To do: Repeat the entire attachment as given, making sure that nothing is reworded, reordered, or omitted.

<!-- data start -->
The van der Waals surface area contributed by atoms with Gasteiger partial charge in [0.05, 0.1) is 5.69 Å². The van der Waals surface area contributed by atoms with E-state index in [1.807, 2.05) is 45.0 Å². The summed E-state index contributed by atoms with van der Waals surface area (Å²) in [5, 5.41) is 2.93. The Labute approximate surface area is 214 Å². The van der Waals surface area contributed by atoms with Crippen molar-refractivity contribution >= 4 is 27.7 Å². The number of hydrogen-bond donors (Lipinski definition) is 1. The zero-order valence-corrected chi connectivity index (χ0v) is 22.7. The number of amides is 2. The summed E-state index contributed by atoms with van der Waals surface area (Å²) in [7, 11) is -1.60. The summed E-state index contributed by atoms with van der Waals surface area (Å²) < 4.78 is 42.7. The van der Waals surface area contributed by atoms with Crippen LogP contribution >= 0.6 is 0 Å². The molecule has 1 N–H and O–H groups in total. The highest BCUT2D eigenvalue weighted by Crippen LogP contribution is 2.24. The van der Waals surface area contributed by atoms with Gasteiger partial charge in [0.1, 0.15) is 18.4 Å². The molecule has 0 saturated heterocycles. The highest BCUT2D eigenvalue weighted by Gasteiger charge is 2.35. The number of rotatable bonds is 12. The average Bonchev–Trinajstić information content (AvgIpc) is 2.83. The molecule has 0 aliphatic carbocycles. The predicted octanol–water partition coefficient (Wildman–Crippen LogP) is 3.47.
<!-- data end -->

The van der Waals surface area contributed by atoms with Gasteiger partial charge in [0.05, 0.1) is 5.69 Å². The van der Waals surface area contributed by atoms with E-state index in [1.807, 2.05) is 45.0 Å². The summed E-state index contributed by atoms with van der Waals surface area (Å²) in [5, 5.41) is 2.93. The Labute approximate surface area is 214 Å². The van der Waals surface area contributed by atoms with Crippen molar-refractivity contribution >= 4 is 27.7 Å². The number of hydrogen-bond donors (Lipinski definition) is 1. The zero-order valence-corrected chi connectivity index (χ0v) is 22.7. The number of amides is 2. The summed E-state index contributed by atoms with van der Waals surface area (Å²) in [7, 11) is -1.60. The summed E-state index contributed by atoms with van der Waals surface area (Å²) < 4.78 is 42.7. The van der Waals surface area contributed by atoms with Crippen LogP contribution >= 0.6 is 0 Å². The molecule has 1 N–H and O–H groups in total. The highest BCUT2D eigenvalue weighted by Crippen LogP contribution is 2.24. The van der Waals surface area contributed by atoms with Gasteiger partial charge in [0.1, 0.15) is 18.4 Å². The molecule has 0 saturated heterocycles. The highest BCUT2D eigenvalue weighted by Gasteiger charge is 2.35. The number of rotatable bonds is 12. The average Bonchev–Trinajstić information content (AvgIpc) is 2.83. The molecule has 0 aliphatic carbocycles. The predicted octanol–water partition coefficient (Wildman–Crippen LogP) is 3.47.